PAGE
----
I'm practicing saving and reading serializable objects when a friend told me serializable objects have no use in real life, that I'd better focus on JSON or XML to serialize my objects when I came across this situation:

I want to preload some FileFilters to use them in a JFileChooser dialog and I want these Filefilters to have more complicated behaviour than just file extension.

The code works fine but I've read there could be some security issues saving executable code and reading it later. Is it true? Can they be avoided?

I had to implement my own interface of Predicate due to the fact that Predicate is not Serializable.

import java.io.File;
import java.io.Serializable;

public interface MyPredicate extends Serializable {
  boolean isValid(File file);

This is the class that defines how the filters are going to be set (It's called List despite the fact that uses internally a Map just in case implementation changes).

import java.io.Serializable;
import java.util.HashMap;
import java.util.Iterator;
import java.util.Map;

public class FileFilterList implements Serializable {
  private Map<String, MyPredicate> filters;

  public FileFilterList() {
    this.filters = new HashMap<>();

  public FileFilterList addFilter(String string, MyPredicate predicate) {
    this.filters.put(string, predicate);
    return this;

  public Iterator<Map.Entry<String, MyPredicate>> getIterator() {
    return this.filters.entrySet().iterator();

In this little program I save a list of filters in a file

import java.io.FileOutputStream;
import java.io.IOException;
import java.io.ObjectOutputStream;

public class SaveFileFilter {
  public static void main(String[] args) throws IOException {
    FileFilterList filterList = new FileFilterList();
            .addFilter("txt, Text files", f -> f.isDirectory() || f.getName().endsWith(".txt"))
            .addFilter("Big txt, Big txt files (>1Kb)", f -> f.isDirectory() || (f.getName().endsWith(".txt") || f.length() > 1024))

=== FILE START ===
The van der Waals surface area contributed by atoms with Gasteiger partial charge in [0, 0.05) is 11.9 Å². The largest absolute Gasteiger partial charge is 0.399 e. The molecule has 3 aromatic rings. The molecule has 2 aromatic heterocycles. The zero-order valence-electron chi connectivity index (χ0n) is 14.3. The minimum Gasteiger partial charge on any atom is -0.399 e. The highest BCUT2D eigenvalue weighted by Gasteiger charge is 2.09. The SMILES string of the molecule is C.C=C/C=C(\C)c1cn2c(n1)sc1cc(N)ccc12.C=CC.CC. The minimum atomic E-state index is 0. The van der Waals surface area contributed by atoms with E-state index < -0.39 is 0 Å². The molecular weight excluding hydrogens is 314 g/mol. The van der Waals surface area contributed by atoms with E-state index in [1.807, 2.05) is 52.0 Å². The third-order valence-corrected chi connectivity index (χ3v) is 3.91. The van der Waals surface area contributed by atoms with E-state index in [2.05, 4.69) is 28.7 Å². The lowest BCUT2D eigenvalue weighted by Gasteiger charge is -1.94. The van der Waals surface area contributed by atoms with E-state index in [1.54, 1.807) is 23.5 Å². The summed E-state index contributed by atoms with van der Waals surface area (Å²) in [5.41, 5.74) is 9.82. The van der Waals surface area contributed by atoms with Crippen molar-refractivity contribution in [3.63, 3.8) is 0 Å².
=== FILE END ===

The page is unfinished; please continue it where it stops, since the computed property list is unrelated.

.addFilter("Small txt, Small txt file (<=1Kb)", f -> f.isDirectory() || (f.getName().endsWith(".txt") || f.length() <= 1024));
    try (ObjectOutputStream oos = new ObjectOutputStream(new FileOutputStream("filters.obj"))) {
    } catch (IOException ioe) {
      System.err.println("Sorry, there wa a problem saving filters");
      throw ioe;

And this would be the main program that get the preset file filter list:

import javax.swing.*;
import javax.swing.filechooser.FileFilter;
import java.io.*;

public class FileFilterUse {
  public static void main(String[] args) throws IOException, ClassNotFoundException {
    JFileChooser fileChooser = new JFileChooser();
    try (ObjectInputStream ois = new ObjectInputStream(new FileInputStream("filters.obj"))) {
      FileFilterList filterList = (FileFilterList) ois.readObject();
              (entry) -> fileChooser.addChoosableFileFilter(new FileFilter() {
                public boolean accept(File f) {
                  return entry.getValue().isValid(f);

                public String getDescription() {
                  return entry.getKey();
    } catch (IOException ioe) {
      System.err.println("There was a problem reading filters file");
      throw ioe;
    } catch (ClassNotFoundException cnf) {
      System.err.println("File format is not correct");
      throw cnf;

Every java file has a package line.

I guess it is not possible to achive this serializing objects to JSON or XML, is it?

By the way, any comment about the code would be very appreciated.

  • 2
    \$\begingroup\$ I don't think you are really asking for a code review. Rather, I think this is a general question about 1) whether serialization of lambdas presents a security issue, and 2) if there is a way to achieve the equivalent of a serialized lambda using JSON or XML. You should ask it on StackOverflow. \$\endgroup\$
    – Stephen C
    May 2 at 4:03
  • \$\begingroup\$ For future reference variable names like MyPredicate make the code seem hypothetical. The code must be real working code from a project. \$\endgroup\$
    – pacmaninbw
    May 2 at 14:04
  • \$\begingroup\$ See Holger's answer in stackoverflow.com/questions/38018415/… esp. the parts about being unreliable and having security issues. Generally, consider this a bad idea™. \$\endgroup\$
    – mtj
    May 4 at 5:21

I'm going to answer my own question. Never do this!. I have just tried saving a new Filefilter object with this filter:

.addFilter("Delete files, Delete all files",f->f.delete());

And when selected, it deletes all the files in the current directory.


Your Answer

By clicking “Post Your Answer”, you agree to our terms of service, privacy policy and cookie policy

Not the answer you're looking for? Browse other questions tagged or ask your own question.